Showing posts with label Commodities. Show all posts
Showing posts with label Commodities. Show all posts

Friday, January 18, 2013

On finite resources and China’s urges

We constantly debate about the world’s finite and fast depleting natural resources; that everything from fossil fuel to farmable acreage is in short supply. Some often take the line that the quest for mineral wealth would be a fight to the death. Others, like academic Dambisa Moyo take a more pragmatic line on resource scarcity and rationally analyse what is at stake as she has done in her latest book Winner Take All: China’s race for resources and what it means for us.

That the Chinese are in town for more than just a slice of the natural resources cake is well documented. Yet, instead of crying ‘wolf’, Moyo sequentially dissects and offers highly readable conjecture on how China is leading the global race for natural resources be it via their national oil companies, mergers, asset acquisitions, lobbying or political leverage on an international scale.

While cleverly watching out for their interests, the author explains, in this book of just over 250 pages split by two parts containing 10 chapters, that the Chinese are neck-deep in a global resources rush but not necessarily the causative agents of perceived resource scarcity.

However, that they are the dominant players in a high stakes hunt for commodities from Africa to Latin America is unmistakable. For good measure and as to be expected of a book of this nature, the author has examined a variety of tangents hurled around in a resource security debate. The Dutch disease, geopolitics, risk premium in commodities prices, resource curse hypothesis have all been visited versus the Chinese quest by Moyo.

The Oilholic found her arguments on the subject to be neither alarmist nor populist. Rather, she has done something commendable which is examine how we got to this point in the resources debate, the operations of commodity markets and the geopolitical shifts we have seen rather than sensationalise the subject matter. China, the author opines may be leading the race for resources, but is by no means the only hungry horse in town.

Overall, it is a very decent book and well worth reading given its relevance and currency in today’s world. The Oilholic would be happy recommend it to commodities traders, those interested in international affairs, geopolitics, financial news and resource economics. Finally, those who have made a career out of future projections would find it very well worth their while to absorb it from cover to cover.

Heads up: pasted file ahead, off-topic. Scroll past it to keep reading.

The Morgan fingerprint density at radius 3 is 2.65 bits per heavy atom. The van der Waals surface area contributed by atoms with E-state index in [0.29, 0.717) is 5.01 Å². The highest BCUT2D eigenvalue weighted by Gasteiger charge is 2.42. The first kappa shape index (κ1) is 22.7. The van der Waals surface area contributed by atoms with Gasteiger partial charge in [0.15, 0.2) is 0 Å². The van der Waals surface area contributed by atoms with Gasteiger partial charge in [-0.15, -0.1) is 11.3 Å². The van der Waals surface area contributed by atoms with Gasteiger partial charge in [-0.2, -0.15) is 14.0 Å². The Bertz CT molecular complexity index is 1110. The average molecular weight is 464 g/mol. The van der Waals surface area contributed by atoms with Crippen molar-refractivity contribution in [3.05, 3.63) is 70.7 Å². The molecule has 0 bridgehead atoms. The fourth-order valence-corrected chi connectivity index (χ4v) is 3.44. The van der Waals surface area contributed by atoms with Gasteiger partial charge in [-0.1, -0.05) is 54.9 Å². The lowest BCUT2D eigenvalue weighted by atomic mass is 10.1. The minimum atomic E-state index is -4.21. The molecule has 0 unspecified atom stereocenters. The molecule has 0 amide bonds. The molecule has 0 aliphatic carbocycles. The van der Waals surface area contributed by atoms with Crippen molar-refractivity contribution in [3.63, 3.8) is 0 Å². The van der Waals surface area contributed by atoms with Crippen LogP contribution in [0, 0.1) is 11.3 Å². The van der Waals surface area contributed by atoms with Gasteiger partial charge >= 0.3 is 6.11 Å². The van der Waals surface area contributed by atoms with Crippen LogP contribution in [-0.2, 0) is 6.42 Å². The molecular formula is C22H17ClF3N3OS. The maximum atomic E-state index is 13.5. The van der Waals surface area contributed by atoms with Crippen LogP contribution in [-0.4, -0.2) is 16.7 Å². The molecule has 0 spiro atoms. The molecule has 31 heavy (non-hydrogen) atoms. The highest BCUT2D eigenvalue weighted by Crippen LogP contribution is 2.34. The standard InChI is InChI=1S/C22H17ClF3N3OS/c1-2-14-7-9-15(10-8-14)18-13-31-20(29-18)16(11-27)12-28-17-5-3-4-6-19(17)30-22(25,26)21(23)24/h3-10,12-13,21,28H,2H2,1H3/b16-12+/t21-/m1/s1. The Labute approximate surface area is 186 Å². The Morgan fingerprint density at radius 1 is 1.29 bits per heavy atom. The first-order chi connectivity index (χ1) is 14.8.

To follow The Oilholic on Twitter click here. 

© Gaurav Sharma 2013. Photo: Front cover - Winner Take All © Allen Lane / Penguin Group UK.

Saturday, November 05, 2011

Is "assetization" of Black Gold out of control?

Crude oil price should reflect a simple supply-demand equation, but it rarely does in the world of oil index funds, ETFs and loose foresight. Add to the mix an uncertain geopolitical climate and what you get is extreme market volatility. Especially since 2005, there have been record highs, followed by record lows and then yet another spike. Even at times of ample surpluses at Cushing (Oklahoma) - the US hub of criss-crossing pipelines - sometimes the WTI ticker is still seen trading at a premium defying conventional trading wisdom. The cause, according to Dan Dicker, author of the book Oil’s Endless Bid, is the rampant "assetization" of oil.

The author, a man with more than 20 years of experience on the NYMEX floor, attributes this to an influx of "dumb money" in to the oil markets. Apart from introducing and taking oil price volatility straight to the consumers' wallets, this influx has triggered a global endless bid for energy security. Via a book of just under 340 pages split by three parts containing 11 chapters, their epilogue and two useful appendices, Dicker offers his take on the state of crude affairs.

While largely authored from an American standpoint, Dicker throws up some unassailable truths of global relevance. Principal among them is the fact that visible changes that have taken place in the oil markets over the past 20 years. Go back a few decades, and everyone can recollect the connection between price volatility and its association with a major economic or geopolitical crisis (economic woes, Gulf War I, OPEC embargo, etc.)